Electrochemically plated vias for homemade PCBs

By electrochemically plating vias, Bearmos takes home-etched PCBs to the next level. His constant current source, with we covered earlier, is used in the process.

I just finished writing up some of the details on DIY plated through holes. This is what the simple constant current source was designed for. This process was slightly adapted from Think and Tinker – a really great site for DIY PCB fab. The overall process is:
1. Drill holes in the PCB
2. Coat the holes with a mixture of water-proof ink and finely powdered graphite
3. Cure the ink so it doesn’t rub off
4. Dunk the PCB in the electroplating tank, apply current, and let chemistry do the rest of the work.

Via the forum.

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6 Comments

  1. Cool! Gives me something to so with that gallon jug of copper sulfate powder left from my Honors Project last millennia! I modeled dendritic crystal growth and then actually grew dendritic copper crystals, and then compared their fractal dimensions… wild stuff for a comp science degree…all I’d done with it since was some steampunkish electroplating…

  2. we’ve been doing this for a while, and it can be troublesome, especially if you’re milling pcb’s

    one side of the board will get more copper than the other and end up rougher, its really hard to get the mix right .. the secret ingredients being laxatives.

    reverse pulse plating is where we want to go next that should solve all our current problems with this method.

    1. hey there! The last project I saw on your blog you were using mechanical rivits (maybe that was just an experiment with the Bus Pirate). I’m envious of your mill :-) I’m currently running a home-brew mantis 9 derivative with a dremel – complete crap compared to an Accurate CNC.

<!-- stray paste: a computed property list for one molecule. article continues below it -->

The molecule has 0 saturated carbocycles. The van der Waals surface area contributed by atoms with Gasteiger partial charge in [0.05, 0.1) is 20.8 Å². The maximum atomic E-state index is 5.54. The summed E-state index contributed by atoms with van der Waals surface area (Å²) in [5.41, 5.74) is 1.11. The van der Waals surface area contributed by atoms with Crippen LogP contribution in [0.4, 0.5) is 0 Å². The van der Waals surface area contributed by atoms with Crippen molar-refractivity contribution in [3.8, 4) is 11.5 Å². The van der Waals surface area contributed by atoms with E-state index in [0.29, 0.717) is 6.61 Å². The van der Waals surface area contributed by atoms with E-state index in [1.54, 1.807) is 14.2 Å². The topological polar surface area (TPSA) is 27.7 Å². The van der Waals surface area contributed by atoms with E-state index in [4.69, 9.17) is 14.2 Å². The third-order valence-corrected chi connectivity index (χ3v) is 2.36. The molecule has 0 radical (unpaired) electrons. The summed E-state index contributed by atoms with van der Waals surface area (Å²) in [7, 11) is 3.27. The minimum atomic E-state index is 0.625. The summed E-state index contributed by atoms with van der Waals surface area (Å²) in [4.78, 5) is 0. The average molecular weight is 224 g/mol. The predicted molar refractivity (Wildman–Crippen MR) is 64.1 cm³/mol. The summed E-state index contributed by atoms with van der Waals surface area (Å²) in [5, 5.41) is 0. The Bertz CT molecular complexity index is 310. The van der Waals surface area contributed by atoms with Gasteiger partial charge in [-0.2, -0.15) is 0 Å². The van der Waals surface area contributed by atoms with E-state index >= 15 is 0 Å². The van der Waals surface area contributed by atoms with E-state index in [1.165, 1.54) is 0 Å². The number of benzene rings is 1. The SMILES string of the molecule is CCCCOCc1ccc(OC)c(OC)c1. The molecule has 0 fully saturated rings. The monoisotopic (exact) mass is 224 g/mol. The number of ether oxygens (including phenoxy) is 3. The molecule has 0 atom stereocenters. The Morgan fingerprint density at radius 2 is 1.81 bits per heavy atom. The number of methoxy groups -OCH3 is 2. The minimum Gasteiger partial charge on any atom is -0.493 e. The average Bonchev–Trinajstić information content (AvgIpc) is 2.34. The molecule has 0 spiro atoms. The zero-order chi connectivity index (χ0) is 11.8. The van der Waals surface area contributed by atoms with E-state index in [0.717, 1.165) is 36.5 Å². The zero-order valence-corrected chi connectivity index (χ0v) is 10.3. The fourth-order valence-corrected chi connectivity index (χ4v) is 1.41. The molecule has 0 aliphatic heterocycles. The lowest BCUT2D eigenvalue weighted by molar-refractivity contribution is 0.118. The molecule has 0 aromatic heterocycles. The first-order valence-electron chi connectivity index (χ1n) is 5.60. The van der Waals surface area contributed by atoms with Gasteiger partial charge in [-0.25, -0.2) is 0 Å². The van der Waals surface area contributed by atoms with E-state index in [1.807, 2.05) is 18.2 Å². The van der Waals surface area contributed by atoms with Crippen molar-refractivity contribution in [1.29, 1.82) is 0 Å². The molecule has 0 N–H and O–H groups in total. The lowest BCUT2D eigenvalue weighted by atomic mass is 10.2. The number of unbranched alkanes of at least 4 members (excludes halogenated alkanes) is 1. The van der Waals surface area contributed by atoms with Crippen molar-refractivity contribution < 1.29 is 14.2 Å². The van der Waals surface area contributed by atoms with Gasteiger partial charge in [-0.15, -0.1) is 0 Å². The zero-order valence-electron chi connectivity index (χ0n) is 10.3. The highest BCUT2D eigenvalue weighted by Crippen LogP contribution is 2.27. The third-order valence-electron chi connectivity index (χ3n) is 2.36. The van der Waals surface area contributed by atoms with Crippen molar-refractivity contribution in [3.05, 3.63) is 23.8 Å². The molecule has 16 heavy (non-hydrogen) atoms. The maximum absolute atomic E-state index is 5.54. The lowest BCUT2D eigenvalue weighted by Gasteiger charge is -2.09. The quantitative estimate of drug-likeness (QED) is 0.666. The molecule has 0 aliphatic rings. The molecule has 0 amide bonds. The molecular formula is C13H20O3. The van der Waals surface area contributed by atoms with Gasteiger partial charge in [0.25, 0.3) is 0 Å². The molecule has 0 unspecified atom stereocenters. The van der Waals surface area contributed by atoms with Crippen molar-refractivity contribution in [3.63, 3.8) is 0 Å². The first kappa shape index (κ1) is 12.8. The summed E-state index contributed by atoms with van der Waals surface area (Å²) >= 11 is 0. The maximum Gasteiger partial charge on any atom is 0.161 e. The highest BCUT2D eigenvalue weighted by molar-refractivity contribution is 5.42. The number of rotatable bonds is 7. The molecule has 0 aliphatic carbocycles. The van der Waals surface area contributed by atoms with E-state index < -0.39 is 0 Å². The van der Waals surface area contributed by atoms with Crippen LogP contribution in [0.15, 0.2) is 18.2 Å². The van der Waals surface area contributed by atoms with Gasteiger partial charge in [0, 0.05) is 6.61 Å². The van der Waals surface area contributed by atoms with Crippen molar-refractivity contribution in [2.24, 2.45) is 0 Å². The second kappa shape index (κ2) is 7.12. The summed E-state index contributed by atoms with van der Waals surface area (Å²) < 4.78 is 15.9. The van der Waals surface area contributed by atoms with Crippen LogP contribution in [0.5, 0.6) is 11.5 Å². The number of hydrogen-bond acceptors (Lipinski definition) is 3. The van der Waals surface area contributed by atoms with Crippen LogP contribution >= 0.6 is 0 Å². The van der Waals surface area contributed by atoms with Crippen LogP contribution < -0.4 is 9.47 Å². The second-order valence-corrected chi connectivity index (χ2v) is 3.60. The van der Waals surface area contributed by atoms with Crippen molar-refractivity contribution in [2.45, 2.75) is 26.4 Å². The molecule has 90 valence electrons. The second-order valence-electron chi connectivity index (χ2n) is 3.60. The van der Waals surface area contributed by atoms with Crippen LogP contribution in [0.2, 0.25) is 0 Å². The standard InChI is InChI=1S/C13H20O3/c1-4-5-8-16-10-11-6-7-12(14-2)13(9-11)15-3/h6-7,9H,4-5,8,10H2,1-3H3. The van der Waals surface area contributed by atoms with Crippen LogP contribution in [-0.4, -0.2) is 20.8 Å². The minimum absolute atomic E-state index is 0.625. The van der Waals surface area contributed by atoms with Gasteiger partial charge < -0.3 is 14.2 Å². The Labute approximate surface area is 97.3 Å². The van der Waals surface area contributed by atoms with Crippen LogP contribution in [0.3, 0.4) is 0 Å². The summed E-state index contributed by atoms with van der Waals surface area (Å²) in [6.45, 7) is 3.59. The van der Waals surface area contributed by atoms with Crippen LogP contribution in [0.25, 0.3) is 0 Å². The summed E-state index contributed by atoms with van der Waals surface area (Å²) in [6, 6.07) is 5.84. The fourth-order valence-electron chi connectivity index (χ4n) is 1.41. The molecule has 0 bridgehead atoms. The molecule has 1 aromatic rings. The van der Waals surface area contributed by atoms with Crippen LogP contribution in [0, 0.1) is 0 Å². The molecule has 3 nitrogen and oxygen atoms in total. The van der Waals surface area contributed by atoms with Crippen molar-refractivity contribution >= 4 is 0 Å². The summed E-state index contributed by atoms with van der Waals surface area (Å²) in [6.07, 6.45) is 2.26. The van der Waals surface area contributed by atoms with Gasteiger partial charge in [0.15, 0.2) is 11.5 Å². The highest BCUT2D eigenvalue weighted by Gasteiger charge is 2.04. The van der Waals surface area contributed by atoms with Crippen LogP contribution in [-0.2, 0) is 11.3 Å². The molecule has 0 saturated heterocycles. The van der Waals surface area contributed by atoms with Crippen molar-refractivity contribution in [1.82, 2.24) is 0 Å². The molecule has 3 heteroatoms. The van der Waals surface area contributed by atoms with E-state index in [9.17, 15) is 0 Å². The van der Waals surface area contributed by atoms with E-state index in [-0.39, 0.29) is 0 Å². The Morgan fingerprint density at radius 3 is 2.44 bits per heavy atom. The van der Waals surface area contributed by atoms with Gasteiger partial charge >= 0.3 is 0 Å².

The solution in the post is currently using PEG 3500 (I’m assuming this is similar to the main ingredient in the laxitives you’re referring to). Flipping the PCB half way through seems to help even out plating a bit. I’d like to look into brighteners a bit more (the PEG is only a levler) to get a better surface finish and be able to run higher plating currents – reducing the total plating time. I’ve also read about reversing polarity, but haven’t ventured down that road yet.

      The biggest problem I found intially was fringing on the edges of the board. Copper tended to build up along the edges, which raised the PCB unevenly from the milling table, causing varyng depths of cut when running a 60 deg V bit. I’m hoping simply knocking off this uneven edge will help, but am still experimenting.

      There is a forum thread started on this already if you want to throw any more ideas around;-)

      1. We use both, since the rivets only go down to 31mil and some of the boards just need smaller via’s.

        The PEG 3500 – 4000 is indeed the laxatives, and we flip the PCB as well, but no matter what we’ve tried the results get spotty.

        We used commercial PCB brighter and tried just about everything possible.

        I really think the RP is the way to go though!

        see you in the forums :)

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